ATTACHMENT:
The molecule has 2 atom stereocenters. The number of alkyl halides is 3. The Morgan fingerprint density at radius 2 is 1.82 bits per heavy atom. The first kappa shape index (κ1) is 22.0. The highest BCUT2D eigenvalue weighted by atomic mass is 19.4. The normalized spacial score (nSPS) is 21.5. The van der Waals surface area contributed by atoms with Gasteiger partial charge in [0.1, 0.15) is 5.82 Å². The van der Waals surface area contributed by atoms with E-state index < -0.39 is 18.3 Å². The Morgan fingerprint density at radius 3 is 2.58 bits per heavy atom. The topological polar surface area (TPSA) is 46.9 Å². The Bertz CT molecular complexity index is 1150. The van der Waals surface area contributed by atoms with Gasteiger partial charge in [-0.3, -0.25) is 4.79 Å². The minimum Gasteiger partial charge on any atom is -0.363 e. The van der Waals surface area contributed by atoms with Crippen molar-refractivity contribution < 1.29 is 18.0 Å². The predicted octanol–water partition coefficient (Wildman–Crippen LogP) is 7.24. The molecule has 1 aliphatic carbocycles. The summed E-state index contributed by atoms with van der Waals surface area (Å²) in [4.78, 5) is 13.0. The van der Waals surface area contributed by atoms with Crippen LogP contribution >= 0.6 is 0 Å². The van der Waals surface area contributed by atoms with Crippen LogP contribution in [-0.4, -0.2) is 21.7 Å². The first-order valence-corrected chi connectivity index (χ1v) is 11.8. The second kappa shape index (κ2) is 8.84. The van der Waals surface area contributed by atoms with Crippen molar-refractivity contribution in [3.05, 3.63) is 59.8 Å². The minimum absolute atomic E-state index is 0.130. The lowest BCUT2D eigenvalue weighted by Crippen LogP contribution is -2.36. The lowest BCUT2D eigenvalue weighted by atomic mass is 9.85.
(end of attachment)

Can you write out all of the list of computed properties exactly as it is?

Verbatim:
The molecule has 2 atom stereocenters. The number of alkyl halides is 3. The Morgan fingerprint density at radius 2 is 1.82 bits per heavy atom. The first kappa shape index (κ1) is 22.0. The highest BCUT2D eigenvalue weighted by atomic mass is 19.4. The normalized spacial score (nSPS) is 21.5. The van der Waals surface area contributed by atoms with Gasteiger partial charge in [0.1, 0.15) is 5.82 Å². The van der Waals surface area contributed by atoms with E-state index < -0.39 is 18.3 Å². The Morgan fingerprint density at radius 3 is 2.58 bits per heavy atom. The topological polar surface area (TPSA) is 46.9 Å². The Bertz CT molecular complexity index is 1150. The van der Waals surface area contributed by atoms with Gasteiger partial charge in [-0.3, -0.25) is 4.79 Å². The minimum Gasteiger partial charge on any atom is -0.363 e. The van der Waals surface area contributed by atoms with Crippen molar-refractivity contribution < 1.29 is 18.0 Å². The predicted octanol–water partition coefficient (Wildman–Crippen LogP) is 7.24. The molecule has 1 aliphatic carbocycles. The summed E-state index contributed by atoms with van der Waals surface area (Å²) in [4.78, 5) is 13.0. The van der Waals surface area contributed by atoms with Crippen LogP contribution >= 0.6 is 0 Å². The van der Waals surface area contributed by atoms with Crippen LogP contribution in [-0.4, -0.2) is 21.7 Å². The first-order valence-corrected chi connectivity index (χ1v) is 11.8. The second kappa shape index (κ2) is 8.84. The van der Waals surface area contributed by atoms with Crippen molar-refractivity contribution in [3.05, 3.63) is 59.8 Å². The minimum absolute atomic E-state index is 0.130. The lowest BCUT2D eigenvalue weighted by Crippen LogP contribution is -2.36. The lowest BCUT2D eigenvalue weighted by atomic mass is 9.85.